BBC, May 6, 2003
By Sadeq Saba, BBC regional analyst
Since the fall of Saddam Hussein, hundreds of Iraqi Shia clerics have been returning home from neighbouring Iran.
Most of them fled their country to escape the Iraqi regime’s policy of suppressing its Shia population.
The return of these clerics to their communities in the holy cities of Najaf and Karbala could to some extent influence the kind of government Iraqi Shia are seeking in their country.
The United States has accused Iran of sending agents into Iraq to promote an Iranian-style theocracy, but most Iraqi Shia clerics are advocating a separation of religion and state.
Like other Shia followers around the world, Iraqi Shia clerics returning home from Iran are divided on the crucial question of how far Islam should enter politics.
Some of them who have been closer to the conservative faction in the Iranian leadership support an Iranian-style theocracy led by clerics.
But sources close to the Iraqi community in the Iranian holy city of Qom say that the majority of Iraqi clerics in the city object to the interference of clerics in politics.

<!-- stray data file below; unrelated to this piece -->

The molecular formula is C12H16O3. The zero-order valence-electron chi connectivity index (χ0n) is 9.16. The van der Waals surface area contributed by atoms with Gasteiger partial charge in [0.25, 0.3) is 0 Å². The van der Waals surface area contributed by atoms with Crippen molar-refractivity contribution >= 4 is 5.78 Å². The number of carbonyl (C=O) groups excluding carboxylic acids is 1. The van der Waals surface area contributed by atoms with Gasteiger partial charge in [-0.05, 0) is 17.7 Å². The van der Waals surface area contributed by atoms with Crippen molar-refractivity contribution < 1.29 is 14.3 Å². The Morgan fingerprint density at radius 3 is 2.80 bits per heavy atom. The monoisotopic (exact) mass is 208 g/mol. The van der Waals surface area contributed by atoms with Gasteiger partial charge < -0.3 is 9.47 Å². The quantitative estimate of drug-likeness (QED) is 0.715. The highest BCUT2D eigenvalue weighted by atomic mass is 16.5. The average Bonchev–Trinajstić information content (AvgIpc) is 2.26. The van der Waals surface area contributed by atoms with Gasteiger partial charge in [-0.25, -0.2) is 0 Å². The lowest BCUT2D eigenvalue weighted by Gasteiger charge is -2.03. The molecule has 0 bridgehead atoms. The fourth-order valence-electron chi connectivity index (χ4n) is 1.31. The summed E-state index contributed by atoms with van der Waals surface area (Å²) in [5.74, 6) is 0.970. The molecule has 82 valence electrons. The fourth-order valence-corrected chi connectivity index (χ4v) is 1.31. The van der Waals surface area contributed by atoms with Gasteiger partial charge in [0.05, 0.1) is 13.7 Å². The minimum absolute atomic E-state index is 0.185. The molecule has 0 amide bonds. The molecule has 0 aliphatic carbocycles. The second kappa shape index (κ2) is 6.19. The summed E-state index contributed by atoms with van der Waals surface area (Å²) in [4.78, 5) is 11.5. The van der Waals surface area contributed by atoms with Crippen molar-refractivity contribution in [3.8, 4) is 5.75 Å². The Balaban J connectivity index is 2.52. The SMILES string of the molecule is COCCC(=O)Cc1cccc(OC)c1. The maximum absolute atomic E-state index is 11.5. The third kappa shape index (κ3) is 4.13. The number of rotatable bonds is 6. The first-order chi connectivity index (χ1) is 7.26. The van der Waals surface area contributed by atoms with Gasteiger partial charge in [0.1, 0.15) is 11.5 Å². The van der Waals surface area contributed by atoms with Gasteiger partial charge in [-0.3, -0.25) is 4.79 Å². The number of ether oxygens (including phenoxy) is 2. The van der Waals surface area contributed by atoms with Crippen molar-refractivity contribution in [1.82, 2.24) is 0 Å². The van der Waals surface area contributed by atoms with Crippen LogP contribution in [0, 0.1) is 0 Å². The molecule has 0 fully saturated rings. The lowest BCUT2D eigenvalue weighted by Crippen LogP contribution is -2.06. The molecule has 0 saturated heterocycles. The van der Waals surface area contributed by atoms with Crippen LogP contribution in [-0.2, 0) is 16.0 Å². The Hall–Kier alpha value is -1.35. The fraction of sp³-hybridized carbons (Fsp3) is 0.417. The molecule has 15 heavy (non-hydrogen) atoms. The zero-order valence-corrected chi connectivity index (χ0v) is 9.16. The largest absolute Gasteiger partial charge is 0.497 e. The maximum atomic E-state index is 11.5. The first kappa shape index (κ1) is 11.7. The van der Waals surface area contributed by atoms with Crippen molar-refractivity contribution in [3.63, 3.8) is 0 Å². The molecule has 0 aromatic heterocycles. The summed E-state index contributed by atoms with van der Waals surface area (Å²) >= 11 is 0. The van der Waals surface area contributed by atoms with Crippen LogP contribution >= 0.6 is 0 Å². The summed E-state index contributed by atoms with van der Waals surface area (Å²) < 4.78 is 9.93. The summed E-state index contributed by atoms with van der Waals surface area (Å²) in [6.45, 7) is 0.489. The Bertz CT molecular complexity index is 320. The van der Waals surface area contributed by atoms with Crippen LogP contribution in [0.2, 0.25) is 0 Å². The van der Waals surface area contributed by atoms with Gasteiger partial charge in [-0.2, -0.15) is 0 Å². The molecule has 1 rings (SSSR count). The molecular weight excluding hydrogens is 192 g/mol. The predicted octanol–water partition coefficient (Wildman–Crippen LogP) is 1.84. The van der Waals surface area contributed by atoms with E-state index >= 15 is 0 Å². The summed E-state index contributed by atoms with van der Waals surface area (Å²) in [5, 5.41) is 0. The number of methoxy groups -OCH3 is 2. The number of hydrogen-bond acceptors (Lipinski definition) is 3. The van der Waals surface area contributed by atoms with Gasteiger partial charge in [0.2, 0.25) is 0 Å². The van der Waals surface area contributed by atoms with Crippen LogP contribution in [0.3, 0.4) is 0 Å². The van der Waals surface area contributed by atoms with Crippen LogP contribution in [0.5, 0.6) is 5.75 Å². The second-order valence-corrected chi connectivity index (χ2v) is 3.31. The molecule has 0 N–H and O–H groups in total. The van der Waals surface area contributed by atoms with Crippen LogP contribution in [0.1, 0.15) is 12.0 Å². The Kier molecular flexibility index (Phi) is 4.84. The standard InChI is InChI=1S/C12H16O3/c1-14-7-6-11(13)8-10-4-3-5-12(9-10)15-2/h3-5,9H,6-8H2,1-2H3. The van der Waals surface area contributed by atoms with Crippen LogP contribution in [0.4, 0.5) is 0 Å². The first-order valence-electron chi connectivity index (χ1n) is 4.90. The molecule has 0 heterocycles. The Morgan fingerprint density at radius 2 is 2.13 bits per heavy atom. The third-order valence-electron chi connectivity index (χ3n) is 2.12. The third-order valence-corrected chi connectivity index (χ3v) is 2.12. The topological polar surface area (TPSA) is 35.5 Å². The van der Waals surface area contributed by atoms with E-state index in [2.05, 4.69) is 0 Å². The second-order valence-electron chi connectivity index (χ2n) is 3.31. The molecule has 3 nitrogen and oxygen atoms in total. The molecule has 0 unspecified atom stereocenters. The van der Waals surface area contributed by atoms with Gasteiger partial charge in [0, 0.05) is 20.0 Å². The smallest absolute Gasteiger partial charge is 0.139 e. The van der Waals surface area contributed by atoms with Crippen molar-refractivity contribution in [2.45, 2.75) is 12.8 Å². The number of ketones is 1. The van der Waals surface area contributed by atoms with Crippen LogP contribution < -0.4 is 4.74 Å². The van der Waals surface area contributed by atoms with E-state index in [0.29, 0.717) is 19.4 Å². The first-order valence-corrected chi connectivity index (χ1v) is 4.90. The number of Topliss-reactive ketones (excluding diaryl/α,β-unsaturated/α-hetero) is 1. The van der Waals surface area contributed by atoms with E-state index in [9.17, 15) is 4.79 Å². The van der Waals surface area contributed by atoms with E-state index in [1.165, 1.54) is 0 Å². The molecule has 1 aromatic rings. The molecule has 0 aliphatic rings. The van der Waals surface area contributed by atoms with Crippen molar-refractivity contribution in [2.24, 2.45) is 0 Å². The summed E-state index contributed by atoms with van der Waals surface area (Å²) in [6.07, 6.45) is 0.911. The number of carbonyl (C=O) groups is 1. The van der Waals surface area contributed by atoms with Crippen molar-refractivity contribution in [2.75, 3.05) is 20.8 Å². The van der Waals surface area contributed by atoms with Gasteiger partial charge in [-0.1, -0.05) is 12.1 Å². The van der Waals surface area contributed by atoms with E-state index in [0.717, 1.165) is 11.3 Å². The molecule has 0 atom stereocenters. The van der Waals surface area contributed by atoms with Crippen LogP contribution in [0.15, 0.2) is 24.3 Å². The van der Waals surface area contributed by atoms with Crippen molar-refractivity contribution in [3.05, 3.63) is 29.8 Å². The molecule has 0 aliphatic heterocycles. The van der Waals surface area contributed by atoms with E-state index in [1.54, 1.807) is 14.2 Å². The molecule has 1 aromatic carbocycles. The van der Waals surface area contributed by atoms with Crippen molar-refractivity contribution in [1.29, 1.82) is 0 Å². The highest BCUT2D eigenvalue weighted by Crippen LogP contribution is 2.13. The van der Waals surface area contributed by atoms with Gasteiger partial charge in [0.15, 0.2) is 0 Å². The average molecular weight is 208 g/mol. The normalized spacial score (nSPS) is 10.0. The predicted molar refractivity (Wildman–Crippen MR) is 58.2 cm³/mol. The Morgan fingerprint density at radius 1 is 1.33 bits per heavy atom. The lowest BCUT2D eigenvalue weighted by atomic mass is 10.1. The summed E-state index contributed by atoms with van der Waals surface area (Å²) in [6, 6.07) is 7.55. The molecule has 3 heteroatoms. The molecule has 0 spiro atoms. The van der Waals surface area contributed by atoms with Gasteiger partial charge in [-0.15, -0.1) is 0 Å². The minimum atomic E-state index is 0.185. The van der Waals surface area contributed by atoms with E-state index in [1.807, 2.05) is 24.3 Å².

Living in Iran has given them a chance to see at first hand the shortcomings of political Islam.
There is now a general belief among many Shia scholars that the challenge faced by Islam in Iran to solve political and economic problems has undermined the faith.
Iraqi clerics are also returning to Shia centres in their country like Najaf where the dominant thinking has been to keep religion separate from the state.
Iraq’s most prominent Shia cleric, Ayatollah Sistani, believes that religious leaders should not enter politics.
Despite American warnings that Iran is promoting a religious state in Iraq, this kind of moderate Islam could harm the ruling clergy in Iran.
The centre of Shia Islam shifted from Najaf to Qom after the ayatollahs seized power in Iran and Saddam Hussein began to suppress Iraqi Shia leaders.
Iranian hardliners are now concerned that the return of Iraqi clerics to their country and the revival of the holy city of Najaf may pose a threat to their rule in Iran.
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